BTW, to replace these remote bolts I cut strips of aluminum tape and put them into my socket (some 14mm and some 17mm) until the bolt head binds sufficiently to prevent the bolt from falling out and make it maneuverable but not enough that the socket will pull off of the extension when you try to remove it.

If you get stuck, feel free to send a PM to me.
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Old 04-17-2012, 12:28 PM   #4
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WOW...really, WOW that is awesome. I sure am glad there are good folks like L8apex on this site. Think about it, where would you get stuff like that?
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Old 04-17-2012, 03:48 PM   #5
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IMO the worst part is getting to the starter's bolt. You need a long extension, a swivel, and a second elbow on your arm. In my case once I get the socket on the bolt and I start to apply pressure the socket rolls off and I have to start all over.
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Old 04-18-2012, 12:05 PM   #6
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Originally Posted by tuna79 View Post
IMO the worst part is getting to the starter's bolt. You need a long extension, a swivel, and a second elbow on your arm. In my case once I get the socket on the bolt and I start to apply pressure the socket rolls off and I have to start all over.
Right. I do use a 24" extension for that bolt and a 30" extension to pull the bolts at the top of the clutch housing (1-14mm and 2-17mm).

The delicacy of the task is very much why I pull all of the crap above the alternator and under the intake log and disconnect the knock sensor. I can then go straight in at the bolt without a u-joint, or wobbly extension for both removal and replacement.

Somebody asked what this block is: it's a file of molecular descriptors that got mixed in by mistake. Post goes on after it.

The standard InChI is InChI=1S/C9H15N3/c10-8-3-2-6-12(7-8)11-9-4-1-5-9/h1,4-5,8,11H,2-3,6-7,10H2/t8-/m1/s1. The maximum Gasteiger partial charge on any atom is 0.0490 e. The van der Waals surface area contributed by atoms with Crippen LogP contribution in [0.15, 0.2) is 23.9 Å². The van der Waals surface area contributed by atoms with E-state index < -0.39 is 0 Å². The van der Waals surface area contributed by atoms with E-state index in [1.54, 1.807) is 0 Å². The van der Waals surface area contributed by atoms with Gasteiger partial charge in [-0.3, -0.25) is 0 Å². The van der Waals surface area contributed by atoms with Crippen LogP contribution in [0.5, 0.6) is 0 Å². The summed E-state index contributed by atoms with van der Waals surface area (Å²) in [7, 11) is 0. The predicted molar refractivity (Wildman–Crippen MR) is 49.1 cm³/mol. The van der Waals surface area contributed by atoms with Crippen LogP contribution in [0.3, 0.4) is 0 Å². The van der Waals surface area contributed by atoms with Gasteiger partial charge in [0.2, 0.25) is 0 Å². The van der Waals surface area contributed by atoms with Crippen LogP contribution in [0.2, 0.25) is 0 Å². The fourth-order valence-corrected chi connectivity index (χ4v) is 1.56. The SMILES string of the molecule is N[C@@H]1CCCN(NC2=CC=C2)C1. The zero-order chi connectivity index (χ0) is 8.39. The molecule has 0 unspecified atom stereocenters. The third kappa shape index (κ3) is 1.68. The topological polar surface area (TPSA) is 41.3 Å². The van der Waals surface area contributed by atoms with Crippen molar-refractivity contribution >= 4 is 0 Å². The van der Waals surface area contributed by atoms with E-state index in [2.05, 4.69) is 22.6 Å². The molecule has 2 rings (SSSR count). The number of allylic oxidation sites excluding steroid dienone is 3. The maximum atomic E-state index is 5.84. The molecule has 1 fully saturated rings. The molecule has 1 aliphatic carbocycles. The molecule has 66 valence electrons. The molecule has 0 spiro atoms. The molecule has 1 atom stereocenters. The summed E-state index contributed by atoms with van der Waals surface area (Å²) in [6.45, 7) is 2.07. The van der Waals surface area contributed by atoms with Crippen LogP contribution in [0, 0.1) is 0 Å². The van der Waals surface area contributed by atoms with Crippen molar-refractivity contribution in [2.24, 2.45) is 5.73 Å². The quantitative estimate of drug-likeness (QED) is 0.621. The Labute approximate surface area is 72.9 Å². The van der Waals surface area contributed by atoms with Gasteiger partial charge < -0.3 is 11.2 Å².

Fear of failure will drive me to extreme limits from time to time.
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Old 09-29-2014, 02:38 PM   #7
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Hey guys. So I dropped my tranny to replace the clutch. Used the method where you back out the subframe bolts and tilt the engine back. Now I'm having a really hard time getting it back in. Everything is aligned the same way as when the tranny came out, with the engine tilted back and the subframe lowered. However, when I tried to re-install the tranny I can't get the input shaft to go high enough into the throwout bearing without having the case hitting the transmission tunnel / body. Any suggestions on what to do to get the engine lower or get things to align? I backed out the subframe bolts about as far as is safe to do without having the entire assembly drop on my head. It seems that the whole assembly was designed with such small clearances that things need to be finagled into place at certain angles etc.
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Old 09-29-2014, 04:52 PM   #8
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The logic of having had enough clearance to remove the transmission without now having enough clearance, without any changes, to reinstall the transmission fails on me. ???

Are you sure that you don't have a spline misalignment that's blocking your install?
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Old 09-30-2014, 04:42 AM   #9
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We had to let the tranny hang on the input shaft just to get it out. I remember we had to wiggle the crap out of it. Plus the new clutch/flywheel is aftermarket so it could be they are slightly thicker than stock. In either case, it doesnt look like it'll fit. Any way to get more clearance?